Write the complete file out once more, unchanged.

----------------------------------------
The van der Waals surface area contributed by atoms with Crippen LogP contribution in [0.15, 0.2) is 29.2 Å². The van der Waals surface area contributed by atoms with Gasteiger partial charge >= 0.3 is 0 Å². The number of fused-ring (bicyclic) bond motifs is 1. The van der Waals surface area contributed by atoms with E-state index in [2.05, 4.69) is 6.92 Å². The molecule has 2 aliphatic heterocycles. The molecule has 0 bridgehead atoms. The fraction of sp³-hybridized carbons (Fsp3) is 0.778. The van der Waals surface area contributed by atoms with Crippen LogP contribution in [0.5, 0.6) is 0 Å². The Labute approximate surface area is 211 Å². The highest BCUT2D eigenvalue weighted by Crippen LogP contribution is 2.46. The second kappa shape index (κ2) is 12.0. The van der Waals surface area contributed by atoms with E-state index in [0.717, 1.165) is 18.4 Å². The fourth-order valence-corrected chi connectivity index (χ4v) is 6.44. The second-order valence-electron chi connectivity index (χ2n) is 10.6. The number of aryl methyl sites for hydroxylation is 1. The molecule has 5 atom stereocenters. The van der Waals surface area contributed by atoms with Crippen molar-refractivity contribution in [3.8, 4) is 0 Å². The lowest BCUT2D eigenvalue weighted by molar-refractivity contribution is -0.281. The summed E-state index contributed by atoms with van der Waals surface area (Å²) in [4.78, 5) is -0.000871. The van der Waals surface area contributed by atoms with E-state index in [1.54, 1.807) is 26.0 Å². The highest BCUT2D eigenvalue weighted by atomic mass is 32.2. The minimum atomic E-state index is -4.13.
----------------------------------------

The van der Waals surface area contributed by atoms with Crippen LogP contribution in [0.15, 0.2) is 29.2 Å². The van der Waals surface area contributed by atoms with Gasteiger partial charge >= 0.3 is 0 Å². The number of fused-ring (bicyclic) bond motifs is 1. The van der Waals surface area contributed by atoms with E-state index in [2.05, 4.69) is 6.92 Å². The molecule has 2 aliphatic heterocycles. The molecule has 0 bridgehead atoms. The fraction of sp³-hybridized carbons (Fsp3) is 0.778. The van der Waals surface area contributed by atoms with Crippen LogP contribution in [0.5, 0.6) is 0 Å². The Labute approximate surface area is 211 Å². The highest BCUT2D eigenvalue weighted by Crippen LogP contribution is 2.46. The second kappa shape index (κ2) is 12.0. The van der Waals surface area contributed by atoms with E-state index in [0.717, 1.165) is 18.4 Å². The fourth-order valence-corrected chi connectivity index (χ4v) is 6.44. The second-order valence-electron chi connectivity index (χ2n) is 10.6. The number of aryl methyl sites for hydroxylation is 1. The molecule has 5 atom stereocenters. The van der Waals surface area contributed by atoms with Crippen molar-refractivity contribution in [3.8, 4) is 0 Å². The lowest BCUT2D eigenvalue weighted by molar-refractivity contribution is -0.281. The summed E-state index contributed by atoms with van der Waals surface area (Å²) in [4.78, 5) is -0.000871. The van der Waals surface area contributed by atoms with E-state index in [1.54, 1.807) is 26.0 Å². The highest BCUT2D eigenvalue weighted by atomic mass is 32.2. The minimum atomic E-state index is -4.13.